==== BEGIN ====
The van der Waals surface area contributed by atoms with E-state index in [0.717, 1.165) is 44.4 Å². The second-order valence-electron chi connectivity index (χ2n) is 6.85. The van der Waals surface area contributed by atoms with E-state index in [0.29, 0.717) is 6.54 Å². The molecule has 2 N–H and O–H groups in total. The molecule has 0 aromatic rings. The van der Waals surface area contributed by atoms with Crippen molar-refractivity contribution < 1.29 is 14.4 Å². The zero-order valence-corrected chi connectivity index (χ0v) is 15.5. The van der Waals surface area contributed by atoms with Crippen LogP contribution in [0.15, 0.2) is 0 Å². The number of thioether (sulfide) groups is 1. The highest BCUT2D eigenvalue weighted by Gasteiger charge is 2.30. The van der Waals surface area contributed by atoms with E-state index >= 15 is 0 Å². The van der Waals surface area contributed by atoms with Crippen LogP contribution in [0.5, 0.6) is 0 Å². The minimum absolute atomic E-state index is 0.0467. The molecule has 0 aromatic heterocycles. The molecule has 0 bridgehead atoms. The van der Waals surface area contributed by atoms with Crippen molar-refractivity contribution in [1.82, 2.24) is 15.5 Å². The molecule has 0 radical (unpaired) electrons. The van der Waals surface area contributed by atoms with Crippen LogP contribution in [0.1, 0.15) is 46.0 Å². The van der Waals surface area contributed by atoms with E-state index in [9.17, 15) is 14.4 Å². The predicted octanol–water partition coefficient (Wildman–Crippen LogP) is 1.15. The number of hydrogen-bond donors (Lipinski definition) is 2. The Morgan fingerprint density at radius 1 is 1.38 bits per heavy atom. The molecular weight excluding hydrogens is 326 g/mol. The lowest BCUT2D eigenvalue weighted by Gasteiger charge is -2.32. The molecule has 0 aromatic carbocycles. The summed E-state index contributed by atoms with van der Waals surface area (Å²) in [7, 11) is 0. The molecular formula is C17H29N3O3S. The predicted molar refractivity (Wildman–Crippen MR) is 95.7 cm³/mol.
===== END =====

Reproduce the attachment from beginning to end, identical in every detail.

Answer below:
The van der Waals surface area contributed by atoms with E-state index in [0.717, 1.165) is 44.4 Å². The second-order valence-electron chi connectivity index (χ2n) is 6.85. The van der Waals surface area contributed by atoms with E-state index in [0.29, 0.717) is 6.54 Å². The molecule has 2 N–H and O–H groups in total. The molecule has 0 aromatic rings. The van der Waals surface area contributed by atoms with Crippen molar-refractivity contribution < 1.29 is 14.4 Å². The zero-order valence-corrected chi connectivity index (χ0v) is 15.5. The van der Waals surface area contributed by atoms with Crippen LogP contribution in [0.15, 0.2) is 0 Å². The number of thioether (sulfide) groups is 1. The highest BCUT2D eigenvalue weighted by Gasteiger charge is 2.30. The van der Waals surface area contributed by atoms with E-state index >= 15 is 0 Å². The van der Waals surface area contributed by atoms with Crippen LogP contribution in [0.5, 0.6) is 0 Å². The minimum absolute atomic E-state index is 0.0467. The molecule has 0 aromatic heterocycles. The molecule has 0 bridgehead atoms. The van der Waals surface area contributed by atoms with Crippen molar-refractivity contribution in [1.82, 2.24) is 15.5 Å². The molecule has 0 radical (unpaired) electrons. The van der Waals surface area contributed by atoms with Crippen LogP contribution in [0.1, 0.15) is 46.0 Å². The van der Waals surface area contributed by atoms with E-state index in [9.17, 15) is 14.4 Å². The predicted octanol–water partition coefficient (Wildman–Crippen LogP) is 1.15. The number of hydrogen-bond donors (Lipinski definition) is 2. The Morgan fingerprint density at radius 1 is 1.38 bits per heavy atom. The molecular weight excluding hydrogens is 326 g/mol. The lowest BCUT2D eigenvalue weighted by Gasteiger charge is -2.32. The molecule has 0 aromatic carbocycles. The summed E-state index contributed by atoms with van der Waals surface area (Å²) in [7, 11) is 0. The molecular formula is C17H29N3O3S. The predicted molar refractivity (Wildman–Crippen MR) is 95.7 cm³/mol.